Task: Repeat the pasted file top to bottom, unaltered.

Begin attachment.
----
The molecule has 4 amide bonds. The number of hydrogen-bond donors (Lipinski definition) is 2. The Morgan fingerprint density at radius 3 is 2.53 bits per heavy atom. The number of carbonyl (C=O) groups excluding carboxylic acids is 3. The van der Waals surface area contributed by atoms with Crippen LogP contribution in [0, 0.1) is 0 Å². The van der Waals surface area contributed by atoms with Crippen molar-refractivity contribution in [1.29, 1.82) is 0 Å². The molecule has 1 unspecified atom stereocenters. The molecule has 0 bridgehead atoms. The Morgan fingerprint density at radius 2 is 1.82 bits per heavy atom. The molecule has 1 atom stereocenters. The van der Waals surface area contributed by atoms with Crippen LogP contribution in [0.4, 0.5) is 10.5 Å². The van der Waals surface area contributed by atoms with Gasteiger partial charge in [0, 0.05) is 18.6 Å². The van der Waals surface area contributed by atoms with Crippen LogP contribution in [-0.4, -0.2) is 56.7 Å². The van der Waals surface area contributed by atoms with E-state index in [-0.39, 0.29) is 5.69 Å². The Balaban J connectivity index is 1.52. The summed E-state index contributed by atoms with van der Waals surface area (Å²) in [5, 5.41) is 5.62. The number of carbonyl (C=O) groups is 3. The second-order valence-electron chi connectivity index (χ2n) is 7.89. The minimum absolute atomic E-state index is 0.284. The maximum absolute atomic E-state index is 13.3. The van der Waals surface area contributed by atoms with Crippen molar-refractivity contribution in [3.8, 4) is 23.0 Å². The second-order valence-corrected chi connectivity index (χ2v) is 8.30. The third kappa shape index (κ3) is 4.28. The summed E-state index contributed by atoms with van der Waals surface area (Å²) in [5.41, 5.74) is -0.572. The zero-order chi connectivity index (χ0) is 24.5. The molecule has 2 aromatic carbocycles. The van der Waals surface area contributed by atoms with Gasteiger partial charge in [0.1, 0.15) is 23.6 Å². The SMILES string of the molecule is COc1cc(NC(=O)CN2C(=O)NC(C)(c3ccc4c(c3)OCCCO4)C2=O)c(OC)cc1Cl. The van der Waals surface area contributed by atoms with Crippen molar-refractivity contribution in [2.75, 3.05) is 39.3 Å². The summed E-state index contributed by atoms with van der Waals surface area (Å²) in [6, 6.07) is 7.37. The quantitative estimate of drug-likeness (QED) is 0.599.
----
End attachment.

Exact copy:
The molecule has 4 amide bonds. The number of hydrogen-bond donors (Lipinski definition) is 2. The Morgan fingerprint density at radius 3 is 2.53 bits per heavy atom. The number of carbonyl (C=O) groups excluding carboxylic acids is 3. The van der Waals surface area contributed by atoms with Crippen LogP contribution in [0, 0.1) is 0 Å². The van der Waals surface area contributed by atoms with Crippen molar-refractivity contribution in [1.29, 1.82) is 0 Å². The molecule has 1 unspecified atom stereocenters. The molecule has 0 bridgehead atoms. The Morgan fingerprint density at radius 2 is 1.82 bits per heavy atom. The molecule has 1 atom stereocenters. The van der Waals surface area contributed by atoms with Crippen LogP contribution in [0.4, 0.5) is 10.5 Å². The van der Waals surface area contributed by atoms with Gasteiger partial charge in [0, 0.05) is 18.6 Å². The van der Waals surface area contributed by atoms with Crippen LogP contribution in [-0.4, -0.2) is 56.7 Å². The van der Waals surface area contributed by atoms with E-state index in [-0.39, 0.29) is 5.69 Å². The Balaban J connectivity index is 1.52. The summed E-state index contributed by atoms with van der Waals surface area (Å²) in [5, 5.41) is 5.62. The number of carbonyl (C=O) groups is 3. The second-order valence-electron chi connectivity index (χ2n) is 7.89. The minimum absolute atomic E-state index is 0.284. The maximum absolute atomic E-state index is 13.3. The van der Waals surface area contributed by atoms with Crippen molar-refractivity contribution in [3.8, 4) is 23.0 Å². The second-order valence-corrected chi connectivity index (χ2v) is 8.30. The third kappa shape index (κ3) is 4.28. The summed E-state index contributed by atoms with van der Waals surface area (Å²) in [5.41, 5.74) is -0.572. The zero-order chi connectivity index (χ0) is 24.5. The molecule has 2 aromatic carbocycles. The van der Waals surface area contributed by atoms with Gasteiger partial charge in [0.1, 0.15) is 23.6 Å². The SMILES string of the molecule is COc1cc(NC(=O)CN2C(=O)NC(C)(c3ccc4c(c3)OCCCO4)C2=O)c(OC)cc1Cl. The van der Waals surface area contributed by atoms with Crippen molar-refractivity contribution in [2.75, 3.05) is 39.3 Å². The summed E-state index contributed by atoms with van der Waals surface area (Å²) in [6, 6.07) is 7.37. The quantitative estimate of drug-likeness (QED) is 0.599.